The local Caritas team packs the initial relief goods for distribution to families in the evacuation centers in Ilagan, Isabela. - © Caritas

Philippines: Caritas Continues to Provide Typhoon Relief

Mangkhut Affected 388,136 families, or Around 1,633,746 People

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Typhoon Mangkhut hit the Philippines on 15 September, with winds of up to 225 Kph. It caused the deaths of over 80 people and led to landslides, flash floods, and devastation of homes, infrastructure and crops.
The storm, known locally as Typhoon Ompong, mostly damaged Northern Luzon and parts of Central and Southern Luzon, one of the main islands of the Philippines. In this area, storm surges up to six meters high submerged coastal areas.
Caritas, working with government and other humanitarian organizations, made extensive preparations before the typhoon made landfall. We set up evacuation centers and pre-positioned emergency relief kits.
Caritas Australia’s Senior Programmes Coordinator for Emergencies, Richard Forsythe, said the quick response and long-term disaster preparedness training within the communities had assisted many who were badly impacted by the typhoon.
“The Philippines is a country where many people are Catholic and there is a large church network,” Mr. Forsythe said. “Because we are embedded in local churches, part of the social fabric of communities, we were often the first responders, able to provide food, water, and shelter to those most in need.”
By deploying Rapid Assessment Teams and an operations center, Caritas helped gauge storm damage. We also helped to deliver essential food, such as canned goods and rice, as well as hygiene kits.
“Immediately, we were able to provide more than 3,000 people with food relief in the six hardest-hit dioceses,” said Fr. Edwin A. Gariguez, Executive Secretary, NASSA/Caritas Philippines.
Caritas also set up a system to transfer cash to disaster-affected families through private financial service providers immediately after the disaster.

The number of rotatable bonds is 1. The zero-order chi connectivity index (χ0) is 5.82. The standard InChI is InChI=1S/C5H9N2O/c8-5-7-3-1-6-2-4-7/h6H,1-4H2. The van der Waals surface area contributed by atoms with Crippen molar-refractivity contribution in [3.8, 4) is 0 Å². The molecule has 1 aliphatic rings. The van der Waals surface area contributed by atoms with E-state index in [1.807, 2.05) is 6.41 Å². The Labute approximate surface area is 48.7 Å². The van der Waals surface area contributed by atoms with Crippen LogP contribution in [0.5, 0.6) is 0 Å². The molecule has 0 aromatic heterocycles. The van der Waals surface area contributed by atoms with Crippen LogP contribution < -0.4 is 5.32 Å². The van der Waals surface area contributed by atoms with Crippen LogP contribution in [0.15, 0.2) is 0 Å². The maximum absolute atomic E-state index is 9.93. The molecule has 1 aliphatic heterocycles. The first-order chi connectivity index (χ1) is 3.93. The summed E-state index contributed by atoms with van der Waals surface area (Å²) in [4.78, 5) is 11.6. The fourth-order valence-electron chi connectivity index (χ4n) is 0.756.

The Caritas network was in the Philippines before and during the typhoon, and now it is working to help people who had their lives turned upside down by the storm.
Mangkhut affected 388,136 families, or around 1,633,746 people, according to government statistics, with 32,320 families still in evacuation centers. The typhoon damaged an estimated 223 million euros worth of crops, with rice, corn, vegetables among the worst hit.
With buildings, roads, water, electricity and communication systems destroyed, much humanitarian work remains to be done.
“Now we need to provide them with more sustainable aid: shelter, livelihood support and enough emergency preparedness skills to respond to future disasters,” said Fr. Gariguez.
“And we are not just talking about our social action centers, but more importantly, about our communities’ capacities to bounce back,” he added.
Many of the worst affected people come from the most impoverished communities in the Philippines.
To help those affected by the typhoon, Caritas has launched a global fund-raising appeal to provide for the early recovery needs of almost 3,000 families with food, non-food items, shelter, livelihoods, and capacity building.
However, Caritas interests in the Philippines are long term. “We have been doing our best to influence the government and aid agencies to integrate humanitarian response with llonger-termdevelopment programming,” said Fr. Gariguez. “We are the most ddisaster-pronecountry in the world.”

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